Three buildings adorned with murals by leading artists as part of mini ‘Cities of Hope’
The iconic ‘Guardian of Ancoats’ wall art may be forced to take flight when its substation home gets demolished next month, but there’s a new ‘Guardian’ nesting in the suburbs.
The avian’s creator, Brazilian street artist Mateus Bailon, recently spent a week on a scaffolding platform in West Didsbury: hatching another brightly-coloured bird above Burton Road hardware store G T Blagg.
This colourful creature is part of the first project commissioned by The Matthew Ludlam Foundation, which has seen three buildings adorned with street art. Bailon has completed a second piece on the side of Wine and Wallop at 97 Lapwing Lane while the enigmatic Phlegm, fresh from creating one of his fantastical monochrome works as part of a festival in Belgium, is currently working on the side of Folk at 171 Burton Road.
The project is reminiscent of last year’s Cities of Hope, an initiative which saw buildings across Ancoats and the Northern Quarter turn canvas for some of the world’s leading street artists - with each artwork raising awareness for a particular charity.
Now, Didsbury is getting its own mini ‘Cities of Hope’ to help celebrate the life of a local young man who died in 2015, at just 33.
The Matthew Ludlam Foundation was set up by family to raise funds to help other young people achieve their ambitions in areas Matthew loved: urban design, culture, music, design and travel.
His mum Kath said: “Matthew died too young, but we didn’t want his name and his spirit to die too, so the foundation is about creating a tribute in his memory and helping others do the sort of things Matthew wanted to do.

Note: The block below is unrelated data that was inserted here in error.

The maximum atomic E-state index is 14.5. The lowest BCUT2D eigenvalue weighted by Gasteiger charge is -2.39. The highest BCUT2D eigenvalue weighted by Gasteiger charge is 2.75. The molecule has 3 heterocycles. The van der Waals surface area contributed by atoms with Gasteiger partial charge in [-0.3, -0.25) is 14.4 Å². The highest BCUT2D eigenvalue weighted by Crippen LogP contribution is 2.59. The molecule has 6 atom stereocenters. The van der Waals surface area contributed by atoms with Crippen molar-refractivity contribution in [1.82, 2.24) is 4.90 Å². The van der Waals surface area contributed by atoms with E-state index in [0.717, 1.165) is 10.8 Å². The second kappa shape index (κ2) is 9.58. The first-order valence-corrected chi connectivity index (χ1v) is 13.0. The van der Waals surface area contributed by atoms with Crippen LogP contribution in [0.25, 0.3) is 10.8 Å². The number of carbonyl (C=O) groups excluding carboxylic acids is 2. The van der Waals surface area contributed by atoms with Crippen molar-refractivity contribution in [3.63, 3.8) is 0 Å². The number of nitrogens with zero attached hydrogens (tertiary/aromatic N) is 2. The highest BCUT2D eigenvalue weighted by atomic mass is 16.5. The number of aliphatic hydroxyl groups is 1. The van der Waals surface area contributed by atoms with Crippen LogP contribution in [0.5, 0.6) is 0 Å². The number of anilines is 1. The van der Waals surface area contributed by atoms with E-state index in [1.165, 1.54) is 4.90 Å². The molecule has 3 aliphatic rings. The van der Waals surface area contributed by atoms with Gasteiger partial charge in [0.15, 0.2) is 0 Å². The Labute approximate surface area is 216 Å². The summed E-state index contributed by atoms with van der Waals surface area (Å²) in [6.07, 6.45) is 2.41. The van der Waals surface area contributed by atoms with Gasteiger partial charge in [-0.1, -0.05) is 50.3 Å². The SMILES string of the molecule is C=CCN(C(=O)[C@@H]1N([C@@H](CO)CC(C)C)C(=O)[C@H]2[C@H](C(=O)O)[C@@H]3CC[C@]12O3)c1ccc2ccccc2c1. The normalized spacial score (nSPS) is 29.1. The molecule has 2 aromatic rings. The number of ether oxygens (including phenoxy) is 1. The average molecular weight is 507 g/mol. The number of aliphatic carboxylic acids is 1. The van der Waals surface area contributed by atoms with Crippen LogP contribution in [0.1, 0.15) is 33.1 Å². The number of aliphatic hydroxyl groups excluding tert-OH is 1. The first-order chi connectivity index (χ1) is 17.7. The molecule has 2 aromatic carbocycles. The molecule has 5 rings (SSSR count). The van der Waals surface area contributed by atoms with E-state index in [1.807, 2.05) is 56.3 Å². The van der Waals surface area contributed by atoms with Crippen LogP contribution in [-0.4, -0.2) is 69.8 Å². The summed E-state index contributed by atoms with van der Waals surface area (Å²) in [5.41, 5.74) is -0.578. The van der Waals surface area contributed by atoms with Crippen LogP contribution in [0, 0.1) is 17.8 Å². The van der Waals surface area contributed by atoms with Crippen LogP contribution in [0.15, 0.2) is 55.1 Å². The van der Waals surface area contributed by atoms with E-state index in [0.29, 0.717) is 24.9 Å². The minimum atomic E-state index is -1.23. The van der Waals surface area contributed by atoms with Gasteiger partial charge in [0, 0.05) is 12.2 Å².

“One of his real passions was street art, he collected books and art works and he would seek it out when he was travelling. Sadly he did not get to see the Cities of Hope project in Manchester last year but he would have absolutely loved it and it inspired us.”
The West Didsbury street art project started from there. Kath got in touch with the artists (easier said than done), persuaded three site owners to generously hand over their buildings, inspired the local residents’ association to give their support (easier said than done) and then somehow managed to get approval from the planners.
The project is also being supported by Jay Sharples, a leading figure in the Manchester street art community who helps deliver the Outhouse Project - a public art project based in Manchester's Northern Quarter.
The theme of the artwork is ‘Chasing Dreams not Dragons,’ based on the philosophy that something born from loss can create something uplifting and positive.
Kath said: “We were moved by the enthusiasm and support we received when we explained our idea and the long term aims of the foundation. We want the street art work to be a permanent reminder of Matthew, something that fills people’s hearts with joy and hope as well as raising the profile of what we are trying to do.
“We have already received generous donations and would like to hear from young people who have a dream, an idea, a desire but just need that bit of funding to help it become reality.”
Find out more about The Matthew Ludlam Foundation here